On top of requiring to be incredibly physically fit just to be able to drive one of these cars, at the level of F1, the concentration, inner-ear, reaction, and dexterity to be able to lap the cars around circuits the way they do. Technically, that's what it takes to even be able to drive them at all because you need to be going hard enough just to generate enough heat in the tires and brakes, before you can even generate downforce from the aerodynamics. If you're going any slower, you're going to crash (this is why all the drivers hate the safety car, going 90mph is too slow and incredibly unsafe for the drivers, in fact, it's what killed Ayrton Senna).

Speaking of Ayrton Senna, the greatest F1 driver of all time, take a look at his qualifying lap in Monaco: http://www.youtube.com/watch?v=KkCyo24fABg (I know there's a better video of this famous qualifying lap but I can't find it on youtube right now). These cars were during the time when there were huge turbos in F1, and the cars had little downforce to keep the car in check. They were literally barely able to stay on the road, and you needed balls of steel to drive them.

Speaking of balls of steel, that's the 3rd thing racing drivers need. Their brains need to be wired (e.g. screwed up) in such a way that when normal people think "whoa, this is nuts, I've got to slow down", they think "awesome, I can go faster". For example, Robert Kubica vs Felipe Massa (in the red Ferrari) battle for position on the final lap of a monsoon of a Fuji GP in 2007: http://www.youtube.com/watch?v=Sh_6aCTuG3E#t=0m58s Keep in mind the driver's visibility is worse than the camera that we see because the camera is mounted high above the engine's intake, so the constant spray of water from your own front wheels isn't covering your view.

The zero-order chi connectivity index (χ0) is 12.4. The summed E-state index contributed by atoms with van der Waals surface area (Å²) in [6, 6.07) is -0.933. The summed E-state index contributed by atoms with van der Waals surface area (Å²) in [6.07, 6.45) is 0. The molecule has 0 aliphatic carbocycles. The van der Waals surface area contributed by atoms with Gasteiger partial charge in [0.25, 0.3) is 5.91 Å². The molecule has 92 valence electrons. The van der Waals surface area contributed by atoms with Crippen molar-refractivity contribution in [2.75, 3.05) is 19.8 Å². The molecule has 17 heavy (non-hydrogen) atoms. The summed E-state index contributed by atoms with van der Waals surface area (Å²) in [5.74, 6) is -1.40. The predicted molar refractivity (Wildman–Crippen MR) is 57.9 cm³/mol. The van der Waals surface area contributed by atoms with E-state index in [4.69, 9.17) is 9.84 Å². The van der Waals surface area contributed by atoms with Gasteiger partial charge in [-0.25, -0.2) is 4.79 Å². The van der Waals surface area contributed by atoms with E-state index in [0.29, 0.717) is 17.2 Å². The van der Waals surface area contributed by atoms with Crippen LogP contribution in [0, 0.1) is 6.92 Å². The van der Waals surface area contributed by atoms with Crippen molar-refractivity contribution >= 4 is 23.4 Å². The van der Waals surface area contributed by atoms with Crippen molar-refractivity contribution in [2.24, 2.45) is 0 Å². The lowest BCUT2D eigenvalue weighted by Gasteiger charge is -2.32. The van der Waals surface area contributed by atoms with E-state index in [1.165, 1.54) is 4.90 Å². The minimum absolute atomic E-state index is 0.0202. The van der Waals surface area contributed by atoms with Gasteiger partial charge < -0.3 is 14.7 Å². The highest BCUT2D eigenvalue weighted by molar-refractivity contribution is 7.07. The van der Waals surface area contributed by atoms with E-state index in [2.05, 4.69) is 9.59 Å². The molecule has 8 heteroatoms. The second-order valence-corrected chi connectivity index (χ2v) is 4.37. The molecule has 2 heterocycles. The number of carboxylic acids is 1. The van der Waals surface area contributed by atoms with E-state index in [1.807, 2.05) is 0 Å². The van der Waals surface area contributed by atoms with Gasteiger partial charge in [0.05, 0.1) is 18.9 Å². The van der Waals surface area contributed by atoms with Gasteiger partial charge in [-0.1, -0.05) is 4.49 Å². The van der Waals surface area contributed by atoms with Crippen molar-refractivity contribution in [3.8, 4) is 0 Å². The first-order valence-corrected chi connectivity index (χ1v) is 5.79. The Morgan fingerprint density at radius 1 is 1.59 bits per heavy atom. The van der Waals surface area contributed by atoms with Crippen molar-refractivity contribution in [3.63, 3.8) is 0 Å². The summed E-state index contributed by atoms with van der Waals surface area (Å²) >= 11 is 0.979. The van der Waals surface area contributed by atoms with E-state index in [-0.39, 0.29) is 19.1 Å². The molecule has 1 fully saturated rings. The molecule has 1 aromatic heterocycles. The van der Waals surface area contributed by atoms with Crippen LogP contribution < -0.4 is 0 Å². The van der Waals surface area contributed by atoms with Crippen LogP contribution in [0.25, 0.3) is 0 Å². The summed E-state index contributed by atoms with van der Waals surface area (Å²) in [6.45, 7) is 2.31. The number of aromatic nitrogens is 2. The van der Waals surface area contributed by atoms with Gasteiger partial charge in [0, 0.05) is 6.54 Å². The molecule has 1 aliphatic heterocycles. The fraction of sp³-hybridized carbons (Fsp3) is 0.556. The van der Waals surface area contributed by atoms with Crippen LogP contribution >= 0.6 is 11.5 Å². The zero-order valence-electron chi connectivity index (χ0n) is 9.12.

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Re: I don´t get Formula One races.

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Postby symbv » Fri Apr 08, 2011 9:35 pm

View Original PostInstrumentalityOne wrote:All I see is just some guys driving around in circles.
A lot of people insist that it´s the greatest sport ever, so I´m clearly not *getting* it.

Do you guys *get* it?
If so, could anyone here explain what the fuss F-1 is about?


I don't get it either. It's just noise noise noise... and occasionally a car may overtake another car but usually cars are overtaken because they need maintenance...And once in a while I see some accident and car wreck but I know I should not be expecting it to happen to entertain me...

And precisely because formula car race is more about engineering, all car companies just want to throw tons of money at it so that they can use any trophy as marketing tool... and when there is talk about keeping the car development budget and waste of resource under control, those car companies always kick up fusses....

Seriously I once read something about the history of Formula 1 and was surprised to find that it was basically monopolized by this Bernie Ecclestone guy who controlled the whole thing through a very convoluted layers of cross-shareholding companies. At very top level Formula One is more like a one-man cottage industry...